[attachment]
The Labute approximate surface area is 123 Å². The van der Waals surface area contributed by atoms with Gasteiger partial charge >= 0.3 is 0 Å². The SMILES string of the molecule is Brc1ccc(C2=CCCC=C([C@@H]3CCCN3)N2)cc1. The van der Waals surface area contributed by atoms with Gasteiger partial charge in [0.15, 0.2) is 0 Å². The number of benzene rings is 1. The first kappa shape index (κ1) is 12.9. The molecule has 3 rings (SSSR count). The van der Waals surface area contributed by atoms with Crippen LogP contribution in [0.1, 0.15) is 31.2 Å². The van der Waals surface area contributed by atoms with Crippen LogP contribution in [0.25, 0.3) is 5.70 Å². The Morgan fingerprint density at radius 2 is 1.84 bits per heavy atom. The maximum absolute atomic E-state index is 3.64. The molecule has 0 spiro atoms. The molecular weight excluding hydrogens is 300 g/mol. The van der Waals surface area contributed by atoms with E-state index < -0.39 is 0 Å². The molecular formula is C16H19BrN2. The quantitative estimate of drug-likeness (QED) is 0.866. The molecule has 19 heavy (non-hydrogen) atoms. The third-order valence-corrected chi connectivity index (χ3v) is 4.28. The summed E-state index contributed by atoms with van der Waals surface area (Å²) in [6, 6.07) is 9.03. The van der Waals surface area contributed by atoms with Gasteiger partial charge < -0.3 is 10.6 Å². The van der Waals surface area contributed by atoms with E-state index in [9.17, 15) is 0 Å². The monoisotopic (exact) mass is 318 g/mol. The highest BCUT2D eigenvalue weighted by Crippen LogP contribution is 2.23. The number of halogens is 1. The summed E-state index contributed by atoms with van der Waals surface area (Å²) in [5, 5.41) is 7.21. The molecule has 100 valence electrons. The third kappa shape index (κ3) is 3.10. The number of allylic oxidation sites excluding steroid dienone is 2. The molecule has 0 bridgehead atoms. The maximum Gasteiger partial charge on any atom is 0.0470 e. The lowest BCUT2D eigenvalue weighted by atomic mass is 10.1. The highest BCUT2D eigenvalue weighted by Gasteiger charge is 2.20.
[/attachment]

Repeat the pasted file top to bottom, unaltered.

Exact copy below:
The Labute approximate surface area is 123 Å². The van der Waals surface area contributed by atoms with Gasteiger partial charge >= 0.3 is 0 Å². The SMILES string of the molecule is Brc1ccc(C2=CCCC=C([C@@H]3CCCN3)N2)cc1. The van der Waals surface area contributed by atoms with Gasteiger partial charge in [0.15, 0.2) is 0 Å². The number of benzene rings is 1. The first kappa shape index (κ1) is 12.9. The molecule has 3 rings (SSSR count). The van der Waals surface area contributed by atoms with Crippen LogP contribution in [0.1, 0.15) is 31.2 Å². The van der Waals surface area contributed by atoms with Crippen LogP contribution in [0.25, 0.3) is 5.70 Å². The Morgan fingerprint density at radius 2 is 1.84 bits per heavy atom. The maximum absolute atomic E-state index is 3.64. The molecule has 0 spiro atoms. The molecular weight excluding hydrogens is 300 g/mol. The van der Waals surface area contributed by atoms with E-state index < -0.39 is 0 Å². The molecular formula is C16H19BrN2. The quantitative estimate of drug-likeness (QED) is 0.866. The molecule has 19 heavy (non-hydrogen) atoms. The third-order valence-corrected chi connectivity index (χ3v) is 4.28. The summed E-state index contributed by atoms with van der Waals surface area (Å²) in [6, 6.07) is 9.03. The van der Waals surface area contributed by atoms with Gasteiger partial charge < -0.3 is 10.6 Å². The van der Waals surface area contributed by atoms with E-state index in [9.17, 15) is 0 Å². The monoisotopic (exact) mass is 318 g/mol. The highest BCUT2D eigenvalue weighted by Crippen LogP contribution is 2.23. The number of halogens is 1. The summed E-state index contributed by atoms with van der Waals surface area (Å²) in [5, 5.41) is 7.21. The molecule has 100 valence electrons. The third kappa shape index (κ3) is 3.10. The number of allylic oxidation sites excluding steroid dienone is 2. The molecule has 0 bridgehead atoms. The maximum Gasteiger partial charge on any atom is 0.0470 e. The lowest BCUT2D eigenvalue weighted by atomic mass is 10.1. The highest BCUT2D eigenvalue weighted by Gasteiger charge is 2.20.